I just finished reading Joseph S. Pulver, Sr’s collection: The King in Yellow Tales vol 1. Now, maybe it’s because I’ve been buried in text books for the better part of the last decade and my brain was starved for anything that wasn’t concerned with mastering the art of diagnosis, but for me, this book was something special.
I must confess that up until relatively recently (within the last six months or so) I had not yet found the yellow sign, so to speak. I was unaware that Robert W. Chambers, Joe Pulver, or the King in Yellow even existed. I was introduced to the mythology when I began tuning in to The Lovecraft eZine webcast which features Joe Pulver as a recurring panelist. Inspired by curiosity about the play which induced madness in all who read it, I did what any reasonable person would do: purchased Chambers’s King in Yellow. I found it quite readable for having been written at the turn of the 20th century, but I digress.
Having familiarized myself with the source material, I was ready to see what had been done to expand the mythology. This is where Joe Pulver comes in; it is my understanding that he’s the undisputed contemporary authority and Earthly familiar of the King in Yellow himself. It only seemed natural to start there.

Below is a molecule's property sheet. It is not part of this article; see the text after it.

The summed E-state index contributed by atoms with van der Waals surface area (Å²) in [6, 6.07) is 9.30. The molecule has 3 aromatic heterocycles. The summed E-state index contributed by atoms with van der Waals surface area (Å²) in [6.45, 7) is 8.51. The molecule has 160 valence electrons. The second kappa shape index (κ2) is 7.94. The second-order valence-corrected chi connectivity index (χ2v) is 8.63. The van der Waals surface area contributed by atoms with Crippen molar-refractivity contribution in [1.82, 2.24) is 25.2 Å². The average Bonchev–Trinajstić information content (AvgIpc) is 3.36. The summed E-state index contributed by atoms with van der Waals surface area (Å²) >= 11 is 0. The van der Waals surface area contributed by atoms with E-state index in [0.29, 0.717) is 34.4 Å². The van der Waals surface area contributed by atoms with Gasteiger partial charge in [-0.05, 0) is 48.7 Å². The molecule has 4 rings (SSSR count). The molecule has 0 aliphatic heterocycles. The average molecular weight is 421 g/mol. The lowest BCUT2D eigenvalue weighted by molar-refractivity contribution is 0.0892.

I picked up King in Yellow Tales: vol 1 with zero expectations. I’d never read Joe’s work before, so I had no point of reference—good or bad.
This collection is not a breezy afternoon read. By that I mean that many of these tales do not follow a traditional narrative structure. The language, the formatting, and the unease that results when these elements combine whisper madness in your ear. Often, there are no (easy) answers, and one must read between the lines to decipher the yellow text just waiting to be revealed.
Among my favorites were:
The Carl Lee & Cassilda Trilogy (Carl Lee & Cassilda; An American Tango Ending in Madness; Hello is a Yellow Kiss)
A Cold Yellow Moon (with Edward R. Morris, Jr.)
With each of these tales I was swept into a dreamworld of ashy daylight and jaundiced shadows, and despite having never traveled these roads before, there was a familiarity to it all. Like returning visit to your hometown after time and memory have rendered it unrecognizable, but still there is that pull…
You belong here.
These are stories to be experienced, not consumed. If you’re looking for something that’s easy to read, pages that can be opened and closed in an afternoon and then tossed back onto the pile without a second thought, this is not the book for you. If, on the other hand, you’re interested in something deeper—if you’re willing to burn the torch, venture into the shifting darkness, and risk glimpsing something not of this Earth—then I highly recommend this collection. Buy it for yourself. Buy it for your friends. Hell, buy it for your enemies because you just never know…
I have another of Joe’s anthologies, the recently released A House of Hollow Wounds. It isn’t next on my TBR pile, but after KiY vol 1, it will probably move up a couple of spots.